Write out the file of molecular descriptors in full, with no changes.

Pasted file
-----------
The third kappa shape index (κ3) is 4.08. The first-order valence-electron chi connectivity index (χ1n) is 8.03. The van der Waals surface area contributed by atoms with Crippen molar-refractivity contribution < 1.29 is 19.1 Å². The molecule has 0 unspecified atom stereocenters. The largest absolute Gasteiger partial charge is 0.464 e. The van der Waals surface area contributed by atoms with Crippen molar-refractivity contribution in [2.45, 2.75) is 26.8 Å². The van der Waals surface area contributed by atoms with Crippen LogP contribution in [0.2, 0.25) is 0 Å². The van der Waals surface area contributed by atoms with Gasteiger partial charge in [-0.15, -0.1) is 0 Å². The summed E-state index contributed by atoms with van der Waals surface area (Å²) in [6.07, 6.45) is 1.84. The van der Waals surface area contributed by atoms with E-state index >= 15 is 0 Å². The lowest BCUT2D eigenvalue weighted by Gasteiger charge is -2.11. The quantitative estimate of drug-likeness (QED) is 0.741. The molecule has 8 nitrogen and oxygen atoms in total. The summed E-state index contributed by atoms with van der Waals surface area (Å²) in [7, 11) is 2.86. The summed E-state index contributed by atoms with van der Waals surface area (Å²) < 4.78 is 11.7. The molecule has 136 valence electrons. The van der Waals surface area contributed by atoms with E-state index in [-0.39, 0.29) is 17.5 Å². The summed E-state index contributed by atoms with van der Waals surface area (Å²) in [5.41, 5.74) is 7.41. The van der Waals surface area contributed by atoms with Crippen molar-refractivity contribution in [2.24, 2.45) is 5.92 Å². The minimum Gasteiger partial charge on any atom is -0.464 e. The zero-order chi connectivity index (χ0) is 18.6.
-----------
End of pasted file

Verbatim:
The third kappa shape index (κ3) is 4.08. The first-order valence-electron chi connectivity index (χ1n) is 8.03. The van der Waals surface area contributed by atoms with Crippen molar-refractivity contribution < 1.29 is 19.1 Å². The molecule has 0 unspecified atom stereocenters. The largest absolute Gasteiger partial charge is 0.464 e. The van der Waals surface area contributed by atoms with Crippen molar-refractivity contribution in [2.45, 2.75) is 26.8 Å². The van der Waals surface area contributed by atoms with Crippen LogP contribution in [0.2, 0.25) is 0 Å². The van der Waals surface area contributed by atoms with Gasteiger partial charge in [-0.15, -0.1) is 0 Å². The summed E-state index contributed by atoms with van der Waals surface area (Å²) in [6.07, 6.45) is 1.84. The van der Waals surface area contributed by atoms with E-state index >= 15 is 0 Å². The lowest BCUT2D eigenvalue weighted by Gasteiger charge is -2.11. The quantitative estimate of drug-likeness (QED) is 0.741. The molecule has 8 nitrogen and oxygen atoms in total. The summed E-state index contributed by atoms with van der Waals surface area (Å²) in [7, 11) is 2.86. The summed E-state index contributed by atoms with van der Waals surface area (Å²) < 4.78 is 11.7. The molecule has 136 valence electrons. The van der Waals surface area contributed by atoms with E-state index in [-0.39, 0.29) is 17.5 Å². The summed E-state index contributed by atoms with van der Waals surface area (Å²) in [5.41, 5.74) is 7.41. The van der Waals surface area contributed by atoms with Crippen molar-refractivity contribution in [2.24, 2.45) is 5.92 Å². The minimum Gasteiger partial charge on any atom is -0.464 e. The zero-order chi connectivity index (χ0) is 18.6.